We are also working on an agreement with the Guatemalan Bible Society for technical supervision. They work with other Mayan languages and have dealt with many of the translation issues that we face. There is no sense in re-inventing the wheel! To prepare and equip both the translators and the revision committee members, we have yearly translation workshops. We've been privileged to have Mary Shaw come to help us with this. Also, SIL (Summer Institute of Linguistics) an arm of Wycliffe Bible Translators, has been most supportive. Our men have attended some of their sessions as well in different places of Guatemala. In January we dealt with such key issues as figurative language, unknown terms or concepts as well as unique features of Mayan grammatical structures.
In addition to translating the Old Testament, our translators have produced a Song Book. In an effort to promote the work of the Translation Centre and the Achi language as a whole, we had our first ever Achi Song and Poetry Competition last December. It was gratifying and moving to see the participation and enthusiasm for this essential part of their culture. One of the prize-winning teams consisted of four children, three of whom played the marimba, while the fourth one sang. The six-year old boy who played the marimba was so short that he had to stand on a chair! Each week one of the translators, Leonardo, works on the Achi Grammar and Dictionary. This is an essential part of the over-all process and will help with the work for years to come. Leonardo is a gifted young man. He moved down from the mountains to work at the Translation Centre. Since coming here, he has taken classes on weekends. By next year he will be as far as he can go locally and plans to study linguistics at an evangelical University in Guatemala City.
There is not much point in producing a Bible if no one can read. During the last three years the Mission has sponsored the development of a literacy program in cooperation with the government's program. This has been something of an uphill battle, largely because of linguistic differences between the Achi of Cubulco from the Achi of neighbouring Rabinal. This past year the Centre was instrumental in organizing the broader community to say "No" to the imposition of Rabinal Achi. The difference is something like 60% and is causing endless frustrations in the school system. This fits nicely into a paragraph, but it caused something of an earthquake among linguists and educators. However, we are gaining support as people realize that the language is sufficiently different. The Government has formally recognized this Committee and they are currently producing educational materials. All of our translators volunteer time and expertise to this effort and we trust that it will go a long way to the formal recognition and promotion of Cubulco Achi.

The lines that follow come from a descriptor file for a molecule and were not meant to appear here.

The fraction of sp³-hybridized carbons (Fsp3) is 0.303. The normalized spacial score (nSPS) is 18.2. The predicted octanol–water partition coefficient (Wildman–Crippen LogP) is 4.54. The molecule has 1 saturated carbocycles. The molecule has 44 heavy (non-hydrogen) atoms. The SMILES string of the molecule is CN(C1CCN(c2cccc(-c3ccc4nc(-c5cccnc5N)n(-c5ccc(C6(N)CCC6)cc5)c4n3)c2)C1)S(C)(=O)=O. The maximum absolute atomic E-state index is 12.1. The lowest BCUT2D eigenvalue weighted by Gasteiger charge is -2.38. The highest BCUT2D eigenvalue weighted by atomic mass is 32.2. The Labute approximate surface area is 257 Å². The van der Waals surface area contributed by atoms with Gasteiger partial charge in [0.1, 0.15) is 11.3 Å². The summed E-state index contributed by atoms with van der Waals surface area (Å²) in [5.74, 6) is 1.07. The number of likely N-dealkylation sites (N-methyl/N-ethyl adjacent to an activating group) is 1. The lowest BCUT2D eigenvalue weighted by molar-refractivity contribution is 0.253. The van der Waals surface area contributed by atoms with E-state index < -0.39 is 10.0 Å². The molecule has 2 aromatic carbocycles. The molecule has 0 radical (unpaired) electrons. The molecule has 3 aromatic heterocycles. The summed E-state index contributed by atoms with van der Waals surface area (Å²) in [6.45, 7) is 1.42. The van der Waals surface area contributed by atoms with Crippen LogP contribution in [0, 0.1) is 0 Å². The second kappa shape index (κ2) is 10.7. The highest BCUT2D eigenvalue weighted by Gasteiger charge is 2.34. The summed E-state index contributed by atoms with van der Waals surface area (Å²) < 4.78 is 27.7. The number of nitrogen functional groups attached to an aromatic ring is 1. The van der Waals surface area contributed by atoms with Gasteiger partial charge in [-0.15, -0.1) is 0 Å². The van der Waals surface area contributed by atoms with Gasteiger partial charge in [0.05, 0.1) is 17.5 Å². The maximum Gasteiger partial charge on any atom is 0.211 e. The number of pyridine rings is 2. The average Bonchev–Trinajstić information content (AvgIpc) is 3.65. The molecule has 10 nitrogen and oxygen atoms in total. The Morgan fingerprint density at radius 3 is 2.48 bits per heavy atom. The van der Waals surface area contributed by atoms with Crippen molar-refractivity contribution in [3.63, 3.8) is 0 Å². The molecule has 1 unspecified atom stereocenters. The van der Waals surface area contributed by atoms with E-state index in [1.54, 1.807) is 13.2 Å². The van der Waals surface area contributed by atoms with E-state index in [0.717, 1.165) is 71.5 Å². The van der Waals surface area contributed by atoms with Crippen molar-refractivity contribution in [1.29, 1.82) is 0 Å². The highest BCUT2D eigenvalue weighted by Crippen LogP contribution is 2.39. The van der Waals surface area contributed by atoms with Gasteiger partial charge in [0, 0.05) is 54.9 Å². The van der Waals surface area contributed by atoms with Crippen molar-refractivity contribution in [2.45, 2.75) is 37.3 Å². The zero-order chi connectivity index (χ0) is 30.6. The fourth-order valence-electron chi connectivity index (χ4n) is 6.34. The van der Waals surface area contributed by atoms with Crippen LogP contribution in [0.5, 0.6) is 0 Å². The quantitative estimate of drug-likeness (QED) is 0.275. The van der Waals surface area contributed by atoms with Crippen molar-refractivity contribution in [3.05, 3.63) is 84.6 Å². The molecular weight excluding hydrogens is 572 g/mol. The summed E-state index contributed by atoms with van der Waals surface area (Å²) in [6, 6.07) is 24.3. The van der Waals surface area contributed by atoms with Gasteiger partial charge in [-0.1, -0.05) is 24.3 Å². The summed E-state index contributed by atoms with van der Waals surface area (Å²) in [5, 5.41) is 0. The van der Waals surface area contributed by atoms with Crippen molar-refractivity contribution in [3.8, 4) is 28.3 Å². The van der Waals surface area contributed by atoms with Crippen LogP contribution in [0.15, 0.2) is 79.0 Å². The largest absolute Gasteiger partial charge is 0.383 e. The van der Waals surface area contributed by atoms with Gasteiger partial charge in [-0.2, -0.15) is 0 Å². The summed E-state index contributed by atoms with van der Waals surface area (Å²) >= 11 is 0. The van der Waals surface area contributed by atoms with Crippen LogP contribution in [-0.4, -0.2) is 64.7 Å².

Is it Necessary?
One of the most frequently asked questions is: "why don't you just teach everyone Spanish?" The fact is that Achi is still the heart language of most Achi people. I have been in community meetings where the women and children couldn't understand a simple request like, "please stand up for the National Anthem." This isn't going to change in the foreseeable future. Just today, as I walked home for lunch, three young girls about 7-years old were talking among themselves in Achi as they walked home from school. Here, if anywhere, they tend to adapt to the Spanish culture more quickly. When they get home, the conversation will be in Achi. And we sincerely hope that in the not too distant future, their conversation will be shaped by the Achi Scriptures.
Where do we go from here?
No doubt some readers will wonder about the future, given our departure in May. There is simply too much work for Pastor Everts to do once he comes. He will need time to develop his Spanish, learn about the culture, etc., The Mission has decided that he should focus on the church planting arm of the work here for the time being. Naturally, that has caused concern for the whole translation process. However, in the good providence of God we have come to know a linguist who is an elder in the Presbyterian Church and has years of experience with Mayan language projects. Jorge Orozco has agreed to come and oversee the translation project. We see him as an answer to prayer and just one more indication of God's provision and approval of this necessary task. Please continue to pray for the Old Testament translation project, for the translators and revisionist. It is a project that will take years to complete. Nevertheless, we are confident that God will use His Word effectually and that in the not too distant future the Achi will never again be able to imagine what life was like without the entire Word of God in their own language.
Yours in the fellowship of the Gospel,
Ken and Jackie Herfst and children.